Microsoft to kill off Outlook REST API v2.0 in 2024 – for real this time
Learn to love Microsoft Graph or say hello to Mr 404
Microsoft will finally kill off the Outlook REST API v2.0 in 2024, years later than planned after the company bowed to protests from its customers and partners.
The end date is set for March 31, after which calls to the Outlook REST API and beta endpoints will throw up a 404. Following another 60 days, there will be only silence.
The company was at pains to point out that the change would not affect Outlook add-ins using Outlook REST.
Microsoft's advice is to make the jump to Microsoft Graph as soon as possible.
The Outlook REST API permits the manipulation of objects such as mail or calendar entries in Microsoft 365 and Outlook.com. Microsoft would much rather developers used something a bit more modern instead – Microsoft Graph – and so issued a two-year warning in 2020 to the effect that the API service would be decommissioned on November 30, 2022.
Unsurprisingly, as the deadline loomed, users asked for an extension into 2023.
Microsoft blinked and moved the deadline for deprecation, which was now at an unspecified date in 2023.
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Again, issues were raised.
Shifting from the Outlook REST API v2.0 to Microsoft Graph is, after all, not for the fainthearted. While the latter has pretty much caught up with the former in terms of functionality, the reams of legacy code that require updating to conform to Microsoft's latest vision are not to be underestimated.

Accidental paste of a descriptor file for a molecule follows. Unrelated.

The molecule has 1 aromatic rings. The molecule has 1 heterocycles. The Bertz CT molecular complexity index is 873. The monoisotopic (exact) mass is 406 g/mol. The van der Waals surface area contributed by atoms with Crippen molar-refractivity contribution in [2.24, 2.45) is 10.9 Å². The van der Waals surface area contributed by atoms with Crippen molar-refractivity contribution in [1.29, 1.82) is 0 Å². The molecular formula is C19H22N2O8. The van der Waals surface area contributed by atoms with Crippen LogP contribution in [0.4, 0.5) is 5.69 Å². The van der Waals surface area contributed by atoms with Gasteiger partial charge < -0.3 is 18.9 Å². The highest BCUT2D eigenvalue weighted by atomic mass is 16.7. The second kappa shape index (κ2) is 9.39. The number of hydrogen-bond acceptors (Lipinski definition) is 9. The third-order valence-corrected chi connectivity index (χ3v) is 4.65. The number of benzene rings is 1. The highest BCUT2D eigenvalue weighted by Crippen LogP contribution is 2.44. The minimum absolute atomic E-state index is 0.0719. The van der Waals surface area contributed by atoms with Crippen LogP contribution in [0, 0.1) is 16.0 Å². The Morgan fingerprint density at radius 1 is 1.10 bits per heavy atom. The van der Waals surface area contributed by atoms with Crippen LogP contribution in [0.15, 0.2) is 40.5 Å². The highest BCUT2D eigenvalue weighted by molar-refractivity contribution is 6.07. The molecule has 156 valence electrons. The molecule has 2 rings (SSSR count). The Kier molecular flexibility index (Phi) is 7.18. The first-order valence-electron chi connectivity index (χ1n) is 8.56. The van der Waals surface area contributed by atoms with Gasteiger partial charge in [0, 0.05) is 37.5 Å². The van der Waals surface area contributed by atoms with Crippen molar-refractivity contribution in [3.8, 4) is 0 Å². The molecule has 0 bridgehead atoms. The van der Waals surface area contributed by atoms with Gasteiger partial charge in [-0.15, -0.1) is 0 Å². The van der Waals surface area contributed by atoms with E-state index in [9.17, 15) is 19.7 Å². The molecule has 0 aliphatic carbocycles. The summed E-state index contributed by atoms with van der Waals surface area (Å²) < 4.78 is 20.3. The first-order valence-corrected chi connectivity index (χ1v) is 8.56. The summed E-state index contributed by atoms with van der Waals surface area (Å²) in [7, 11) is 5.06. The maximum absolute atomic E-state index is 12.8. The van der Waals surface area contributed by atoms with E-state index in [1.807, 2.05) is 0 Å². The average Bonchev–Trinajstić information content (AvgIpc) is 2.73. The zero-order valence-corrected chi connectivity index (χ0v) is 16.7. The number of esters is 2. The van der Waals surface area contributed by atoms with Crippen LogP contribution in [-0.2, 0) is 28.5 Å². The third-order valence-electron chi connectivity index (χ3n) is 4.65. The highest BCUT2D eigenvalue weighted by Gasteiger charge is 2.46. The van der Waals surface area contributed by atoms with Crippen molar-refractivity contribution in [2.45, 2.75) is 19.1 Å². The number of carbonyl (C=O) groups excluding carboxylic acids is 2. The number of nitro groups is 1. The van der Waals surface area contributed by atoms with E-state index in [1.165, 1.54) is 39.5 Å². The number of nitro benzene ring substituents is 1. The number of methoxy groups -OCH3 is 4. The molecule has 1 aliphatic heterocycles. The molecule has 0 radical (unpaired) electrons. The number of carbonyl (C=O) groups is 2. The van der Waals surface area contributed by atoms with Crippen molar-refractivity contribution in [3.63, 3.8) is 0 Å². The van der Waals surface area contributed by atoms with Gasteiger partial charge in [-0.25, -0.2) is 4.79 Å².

And so the blinking went on as Microsoft and the developers and customers that depend on the service played a game of source-code chicken. Now, however, the die appears cast, and March 31, 2024, is the fateful day to pull the kill switch.
Microsoft has given plenty of notice and extended the deadline time after time. The initial two-year warning has stretched into almost twice that. The company noted: "We understand that for some applications, this change, even if anticipated, will require some work to accommodate."
So developers still clinging to what Microsoft described in 2020 as a "legacy surface area" have another date to work to. One that Microsoft seems intent on sticking to.
Unless it blinks again. ®